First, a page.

The center offers visual arts to children 3 and up, and performing arts to youngsters 5 and up. It served more than 800 people in November, many of them parents of children already enrolled.
“We’ve done daddy-daughter painting nights,” Windham said. “We just did a mother-son pottery night. Every third Thursday, we just started Family Art Night. And we do home school art classes for ages 4 and up.”
An after-school program picks up kids at school and brings them to the Kroc center for snacks, homework and, for those who wish, music and arts programs (the sports and aquatics departments have similar offerings). The center also has started a holiday tradition of Christmas musicals – “Charlie Brown” in 2015, the first year, and “A Christmas Carol” in 2016.
“Next fall, we’re hoping to have after-school arts and music academies,” Windham said. “Both would meet twice a week, and they’d be affordable. Most of the kids are already here four or five days a week; this will give them something to do that’s educational and fun.”
With home school families, he said, “there wasn’t much around for them, so we offer different activities for them – music, the visual arts, swimming, even Spanish classes. We probably serve 50 or more kids a week in that program.”
When the Kroc center in Memphis, Tennessee, had a casting call in 2013 for its first stage show, “we had 10 people at our first audition, and we were able to cast every one,” said Lindsay Mitchell of Stage Door Productions. “We have an audition coming up in January, and 173 people are auditioning. To make that jump in a really short time has really been fantastic.”
Stage Door was founded as a nonprofit program partner for the Kroc center. Mitchell, previously the arts coordinator for the center, was named executive director. This season’s productions include “Shrek Jr.: the Musical,” “Disney’s Aladdin Jr.” and “Cinderella.” The center also hosts performing arts-themed summer camps; last summer’s production was “101 Dalmatians.”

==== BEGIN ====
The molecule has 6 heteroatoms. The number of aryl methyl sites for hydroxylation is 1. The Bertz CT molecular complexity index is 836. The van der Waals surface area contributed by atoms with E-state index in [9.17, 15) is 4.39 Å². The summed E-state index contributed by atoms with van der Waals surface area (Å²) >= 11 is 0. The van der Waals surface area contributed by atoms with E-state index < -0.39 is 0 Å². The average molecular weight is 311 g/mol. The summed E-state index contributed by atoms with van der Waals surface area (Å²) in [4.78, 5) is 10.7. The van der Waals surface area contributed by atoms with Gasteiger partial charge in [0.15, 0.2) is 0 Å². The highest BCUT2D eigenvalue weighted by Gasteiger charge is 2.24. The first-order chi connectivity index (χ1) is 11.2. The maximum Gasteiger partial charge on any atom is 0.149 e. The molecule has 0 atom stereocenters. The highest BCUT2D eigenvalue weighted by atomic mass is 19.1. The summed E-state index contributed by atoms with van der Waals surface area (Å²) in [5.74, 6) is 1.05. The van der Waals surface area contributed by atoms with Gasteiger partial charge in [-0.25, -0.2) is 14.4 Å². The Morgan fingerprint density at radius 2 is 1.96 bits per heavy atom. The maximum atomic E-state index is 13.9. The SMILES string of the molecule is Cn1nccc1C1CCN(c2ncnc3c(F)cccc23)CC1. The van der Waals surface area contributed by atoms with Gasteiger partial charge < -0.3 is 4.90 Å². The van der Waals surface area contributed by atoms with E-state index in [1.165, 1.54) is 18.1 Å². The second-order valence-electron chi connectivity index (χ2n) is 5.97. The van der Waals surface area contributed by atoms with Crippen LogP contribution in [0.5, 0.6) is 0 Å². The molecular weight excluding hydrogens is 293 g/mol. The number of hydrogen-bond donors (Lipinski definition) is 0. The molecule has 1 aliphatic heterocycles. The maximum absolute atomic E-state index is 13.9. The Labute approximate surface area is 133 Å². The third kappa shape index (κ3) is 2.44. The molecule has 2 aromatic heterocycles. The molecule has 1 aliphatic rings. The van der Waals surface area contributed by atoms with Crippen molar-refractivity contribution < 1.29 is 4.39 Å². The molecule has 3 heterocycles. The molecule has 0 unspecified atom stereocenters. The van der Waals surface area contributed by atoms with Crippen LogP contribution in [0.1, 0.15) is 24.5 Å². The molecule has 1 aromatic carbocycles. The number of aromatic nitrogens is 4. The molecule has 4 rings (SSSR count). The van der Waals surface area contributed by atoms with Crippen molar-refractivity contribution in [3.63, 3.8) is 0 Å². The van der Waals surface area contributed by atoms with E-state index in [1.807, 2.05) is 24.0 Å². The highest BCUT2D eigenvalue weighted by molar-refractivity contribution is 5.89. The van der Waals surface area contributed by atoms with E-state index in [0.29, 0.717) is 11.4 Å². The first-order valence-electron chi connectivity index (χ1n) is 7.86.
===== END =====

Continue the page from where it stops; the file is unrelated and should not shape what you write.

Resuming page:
“We were looking for ways, as all Kroc centers do, to fill the needs of the community,” Mitchell said.
“We didn’t really have a children’s and teen theater here, nor one that was fully family friendly. Everything we do here is open to any age group. … You know that if you come to see a production here, you and your whole family will be comfortable.”
The group seeks to reflect its community.
“Memphis has a tremendous performing arts community,” Mitchell said. “We have a huge diversity of cultures – of Hispanics, African-Americans, Asian-Americans – and you don’t always see them on stage. One of the things we do here is, we really are an inclusive theater. We give opportunities to people who wouldn’t necessarily be able to play other roles. We really think Memphis’ diversity is represented on our stage.”
Being inclusive also means “we work with children and cast members with disabilities, from autism to Asperger (syndrome).” The theater adjusts sound, lighting and other effects so certain performances are sensory friendly.
“That all started with a child in a show who was autistic, and none of his classmates from his school thought they could come see him. Well, we felt that wasn’t fair – so we adapted that show so his friends could see him perform.”
“We have a huge passion for The Salvation Army and the work they do,” Mitchell said. Stage Door is working with Captain Zachary Bell, senior Kroc center officer and commander of the Memphis Metropolitan Area Command, “about the possibility of extending the arts program to the shelters, so we can work with kids there in after-school settings.”